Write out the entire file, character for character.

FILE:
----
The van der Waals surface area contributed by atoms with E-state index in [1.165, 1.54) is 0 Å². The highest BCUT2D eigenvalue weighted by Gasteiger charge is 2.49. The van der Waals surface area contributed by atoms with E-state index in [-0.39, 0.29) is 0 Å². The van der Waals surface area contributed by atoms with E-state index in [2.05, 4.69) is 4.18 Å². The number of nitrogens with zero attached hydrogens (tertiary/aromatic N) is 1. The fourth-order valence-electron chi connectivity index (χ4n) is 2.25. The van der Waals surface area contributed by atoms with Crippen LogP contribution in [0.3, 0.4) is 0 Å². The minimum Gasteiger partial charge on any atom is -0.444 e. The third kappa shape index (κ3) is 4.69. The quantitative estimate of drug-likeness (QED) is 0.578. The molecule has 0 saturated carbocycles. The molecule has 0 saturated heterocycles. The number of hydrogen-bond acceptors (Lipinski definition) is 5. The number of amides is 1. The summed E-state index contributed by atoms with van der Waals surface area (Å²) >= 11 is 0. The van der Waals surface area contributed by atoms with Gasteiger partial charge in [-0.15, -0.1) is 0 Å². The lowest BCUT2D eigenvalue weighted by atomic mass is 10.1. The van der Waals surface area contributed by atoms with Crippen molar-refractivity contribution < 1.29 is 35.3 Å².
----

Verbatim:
The van der Waals surface area contributed by atoms with E-state index in [1.165, 1.54) is 0 Å². The highest BCUT2D eigenvalue weighted by Gasteiger charge is 2.49. The van der Waals surface area contributed by atoms with E-state index in [-0.39, 0.29) is 0 Å². The van der Waals surface area contributed by atoms with E-state index in [2.05, 4.69) is 4.18 Å². The number of nitrogens with zero attached hydrogens (tertiary/aromatic N) is 1. The fourth-order valence-electron chi connectivity index (χ4n) is 2.25. The van der Waals surface area contributed by atoms with Crippen LogP contribution in [0.3, 0.4) is 0 Å². The minimum Gasteiger partial charge on any atom is -0.444 e. The third kappa shape index (κ3) is 4.69. The quantitative estimate of drug-likeness (QED) is 0.578. The molecule has 0 saturated carbocycles. The molecule has 0 saturated heterocycles. The number of hydrogen-bond acceptors (Lipinski definition) is 5. The number of amides is 1. The summed E-state index contributed by atoms with van der Waals surface area (Å²) >= 11 is 0. The van der Waals surface area contributed by atoms with Gasteiger partial charge in [-0.15, -0.1) is 0 Å². The lowest BCUT2D eigenvalue weighted by atomic mass is 10.1. The van der Waals surface area contributed by atoms with Crippen molar-refractivity contribution < 1.29 is 35.3 Å².